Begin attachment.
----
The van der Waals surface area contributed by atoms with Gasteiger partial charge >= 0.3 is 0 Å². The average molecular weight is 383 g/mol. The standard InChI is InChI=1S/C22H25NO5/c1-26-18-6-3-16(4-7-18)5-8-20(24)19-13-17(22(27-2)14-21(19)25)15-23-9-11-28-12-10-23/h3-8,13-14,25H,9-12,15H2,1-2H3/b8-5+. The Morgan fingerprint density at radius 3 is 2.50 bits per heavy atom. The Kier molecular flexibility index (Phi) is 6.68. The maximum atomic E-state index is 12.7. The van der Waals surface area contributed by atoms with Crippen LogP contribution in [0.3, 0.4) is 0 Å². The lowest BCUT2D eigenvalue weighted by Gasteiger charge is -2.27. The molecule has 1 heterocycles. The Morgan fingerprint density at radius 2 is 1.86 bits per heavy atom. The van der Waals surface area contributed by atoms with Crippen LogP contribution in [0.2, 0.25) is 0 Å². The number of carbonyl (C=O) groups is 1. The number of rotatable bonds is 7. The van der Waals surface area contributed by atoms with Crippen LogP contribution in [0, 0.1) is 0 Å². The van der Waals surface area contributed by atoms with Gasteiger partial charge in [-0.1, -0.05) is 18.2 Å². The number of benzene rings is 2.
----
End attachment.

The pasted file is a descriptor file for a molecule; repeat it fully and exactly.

The van der Waals surface area contributed by atoms with Gasteiger partial charge >= 0.3 is 0 Å². The average molecular weight is 383 g/mol. The standard InChI is InChI=1S/C22H25NO5/c1-26-18-6-3-16(4-7-18)5-8-20(24)19-13-17(22(27-2)14-21(19)25)15-23-9-11-28-12-10-23/h3-8,13-14,25H,9-12,15H2,1-2H3/b8-5+. The Morgan fingerprint density at radius 3 is 2.50 bits per heavy atom. The Kier molecular flexibility index (Phi) is 6.68. The maximum atomic E-state index is 12.7. The van der Waals surface area contributed by atoms with Crippen LogP contribution in [0.3, 0.4) is 0 Å². The lowest BCUT2D eigenvalue weighted by Gasteiger charge is -2.27. The molecule has 1 heterocycles. The Morgan fingerprint density at radius 2 is 1.86 bits per heavy atom. The van der Waals surface area contributed by atoms with Crippen LogP contribution in [0.2, 0.25) is 0 Å². The number of carbonyl (C=O) groups is 1. The number of rotatable bonds is 7. The van der Waals surface area contributed by atoms with Crippen LogP contribution in [0, 0.1) is 0 Å². The van der Waals surface area contributed by atoms with Gasteiger partial charge in [-0.1, -0.05) is 18.2 Å². The number of benzene rings is 2.